In the course of my research about the Turumba Festival in Pakil, I have come across a number of books documenting its history. One book that I came across was written by Alejandro Roces entitled, Fiestas in the Philippines. In his book Mr. Roces came across a book written in the 19th century entitled, Twenty Years in the Philippines Aventures d’un Gentilhomme Breton aux iles Philippines. Its author, Paul Proust Dela Gironiere was a French Naval surgeon lived in the town of Jala-Jala, in the province of Rizal during the 1830’s. In his book, he wrote one of the earliest descriptions of the Turumba Festival.
Here’s an excerpt about the Turumba (translated from French):
“Some religious festivals especially those in the countryside, are influenced by beliefs. For instance, there is a procession celebrated yearly in the town of Pakil where all the sick and invalid take part in by dancing. In this manner, they believe, that they will get cured of their sufferings. Coming from places as far as 20 miles, the lame and sick who still have a little bit of strength plod themselves along to Pakil to participate in the fiesta.
During the entire duration of the procession these unhappy ones dance assisted by helpers and shout ‘Toromba la Virgen, la Virgen toromba’. It is a strange spectacle to see all these poor devils make superhuman efforts and incredible contortions until the Blessed virgin is returned to the church. These unfortunate ones at the end of their strength throw themselves to the ground gasping and rest motionless for hours. those who are seriously ill often die of exhaustion, while others regain their health or get worse.”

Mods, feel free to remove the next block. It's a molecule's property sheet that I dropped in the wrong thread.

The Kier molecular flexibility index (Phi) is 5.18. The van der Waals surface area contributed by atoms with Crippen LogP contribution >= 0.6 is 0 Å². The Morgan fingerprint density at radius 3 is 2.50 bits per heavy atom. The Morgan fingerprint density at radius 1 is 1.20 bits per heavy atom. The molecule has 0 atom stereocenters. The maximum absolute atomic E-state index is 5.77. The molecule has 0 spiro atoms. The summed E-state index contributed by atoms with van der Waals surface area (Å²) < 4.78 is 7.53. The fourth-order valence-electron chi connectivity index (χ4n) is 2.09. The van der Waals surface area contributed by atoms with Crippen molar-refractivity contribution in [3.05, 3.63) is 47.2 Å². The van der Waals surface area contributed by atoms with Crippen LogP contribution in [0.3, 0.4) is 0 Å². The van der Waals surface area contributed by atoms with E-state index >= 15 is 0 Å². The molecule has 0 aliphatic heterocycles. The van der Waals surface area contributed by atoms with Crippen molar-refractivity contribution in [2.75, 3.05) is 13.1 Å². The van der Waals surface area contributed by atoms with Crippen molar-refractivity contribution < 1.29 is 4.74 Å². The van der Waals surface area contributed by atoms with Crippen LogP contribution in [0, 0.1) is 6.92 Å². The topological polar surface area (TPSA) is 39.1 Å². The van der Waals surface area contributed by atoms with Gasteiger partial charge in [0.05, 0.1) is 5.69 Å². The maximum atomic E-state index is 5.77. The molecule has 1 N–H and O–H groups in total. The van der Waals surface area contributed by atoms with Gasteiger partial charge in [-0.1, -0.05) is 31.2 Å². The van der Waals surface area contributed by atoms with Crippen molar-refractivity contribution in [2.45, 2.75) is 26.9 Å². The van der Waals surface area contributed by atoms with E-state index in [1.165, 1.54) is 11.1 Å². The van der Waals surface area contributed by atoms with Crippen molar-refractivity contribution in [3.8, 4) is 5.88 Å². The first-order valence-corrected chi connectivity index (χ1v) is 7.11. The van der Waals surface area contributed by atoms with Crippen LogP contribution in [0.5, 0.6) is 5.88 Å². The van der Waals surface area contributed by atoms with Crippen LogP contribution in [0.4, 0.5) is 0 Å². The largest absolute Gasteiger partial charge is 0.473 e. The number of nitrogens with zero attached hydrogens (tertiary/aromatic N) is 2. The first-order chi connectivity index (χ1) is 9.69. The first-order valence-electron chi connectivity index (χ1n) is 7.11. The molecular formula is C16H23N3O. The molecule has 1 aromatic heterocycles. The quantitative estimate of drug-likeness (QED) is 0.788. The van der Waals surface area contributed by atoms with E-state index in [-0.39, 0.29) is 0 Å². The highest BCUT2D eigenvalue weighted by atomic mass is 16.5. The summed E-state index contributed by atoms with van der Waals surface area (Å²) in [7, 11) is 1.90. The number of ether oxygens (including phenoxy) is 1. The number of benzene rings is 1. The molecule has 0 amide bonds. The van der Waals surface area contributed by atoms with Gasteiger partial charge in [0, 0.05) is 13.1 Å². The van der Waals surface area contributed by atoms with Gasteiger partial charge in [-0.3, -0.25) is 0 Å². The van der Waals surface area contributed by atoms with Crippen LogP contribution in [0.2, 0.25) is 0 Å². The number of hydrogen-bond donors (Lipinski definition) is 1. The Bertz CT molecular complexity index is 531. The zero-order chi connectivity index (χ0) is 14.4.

Also, according to Mr. Roces’ book, Gironiere had a different version about the origin of the festival. In his version, the festival began with an Armenian whose boat capsized in Laguna de Bay during a storm. He promised that he would hold a procession in honor of the Blessed Virgin if he reaches the shore safely. Upon reaching the shore, he fulfilled his vow and proceeded to dance while shouting, “Turumba!, Turumba!”. However, this version of the story does not account for any of the unique features of the Turumba Festival not even the meaning of the word. And Mr. Roces dismisses this as an implausible explanation of the origin of the festival.
Aventures d’un Gentilhomme Breton aux iles Philippines (Adventures of a Gentleman Breton in the Philippine Islands).
Full transcript of the book can be found here (French)